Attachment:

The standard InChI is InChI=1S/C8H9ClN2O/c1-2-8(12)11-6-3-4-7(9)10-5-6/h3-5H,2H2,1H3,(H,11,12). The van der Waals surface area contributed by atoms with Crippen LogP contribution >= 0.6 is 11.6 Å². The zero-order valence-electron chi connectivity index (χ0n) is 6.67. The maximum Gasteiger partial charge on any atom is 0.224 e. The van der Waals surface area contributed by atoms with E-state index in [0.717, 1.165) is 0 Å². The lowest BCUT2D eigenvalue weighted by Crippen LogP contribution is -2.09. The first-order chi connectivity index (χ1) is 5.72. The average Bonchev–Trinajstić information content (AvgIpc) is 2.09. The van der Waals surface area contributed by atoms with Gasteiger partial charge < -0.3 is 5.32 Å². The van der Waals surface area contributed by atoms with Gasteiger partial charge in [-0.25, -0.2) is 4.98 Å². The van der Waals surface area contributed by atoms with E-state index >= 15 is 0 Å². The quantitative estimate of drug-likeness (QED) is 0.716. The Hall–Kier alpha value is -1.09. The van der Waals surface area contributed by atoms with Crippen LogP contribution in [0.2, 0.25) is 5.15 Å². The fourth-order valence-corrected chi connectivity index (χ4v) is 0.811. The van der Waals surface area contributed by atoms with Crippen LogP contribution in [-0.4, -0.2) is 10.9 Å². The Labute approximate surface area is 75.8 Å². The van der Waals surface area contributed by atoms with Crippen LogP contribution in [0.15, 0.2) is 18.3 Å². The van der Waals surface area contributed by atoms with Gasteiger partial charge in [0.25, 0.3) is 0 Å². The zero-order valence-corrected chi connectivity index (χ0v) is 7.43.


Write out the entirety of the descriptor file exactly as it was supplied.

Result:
The standard InChI is InChI=1S/C8H9ClN2O/c1-2-8(12)11-6-3-4-7(9)10-5-6/h3-5H,2H2,1H3,(H,11,12). The van der Waals surface area contributed by atoms with Crippen LogP contribution >= 0.6 is 11.6 Å². The zero-order valence-electron chi connectivity index (χ0n) is 6.67. The maximum Gasteiger partial charge on any atom is 0.224 e. The van der Waals surface area contributed by atoms with E-state index in [0.717, 1.165) is 0 Å². The lowest BCUT2D eigenvalue weighted by Crippen LogP contribution is -2.09. The first-order chi connectivity index (χ1) is 5.72. The average Bonchev–Trinajstić information content (AvgIpc) is 2.09. The van der Waals surface area contributed by atoms with Gasteiger partial charge < -0.3 is 5.32 Å². The van der Waals surface area contributed by atoms with Gasteiger partial charge in [-0.25, -0.2) is 4.98 Å². The van der Waals surface area contributed by atoms with E-state index >= 15 is 0 Å². The quantitative estimate of drug-likeness (QED) is 0.716. The Hall–Kier alpha value is -1.09. The van der Waals surface area contributed by atoms with Crippen LogP contribution in [0.2, 0.25) is 5.15 Å². The fourth-order valence-corrected chi connectivity index (χ4v) is 0.811. The van der Waals surface area contributed by atoms with Crippen LogP contribution in [-0.4, -0.2) is 10.9 Å². The Labute approximate surface area is 75.8 Å². The van der Waals surface area contributed by atoms with Crippen LogP contribution in [0.15, 0.2) is 18.3 Å². The van der Waals surface area contributed by atoms with Gasteiger partial charge in [0.25, 0.3) is 0 Å². The zero-order valence-corrected chi connectivity index (χ0v) is 7.43.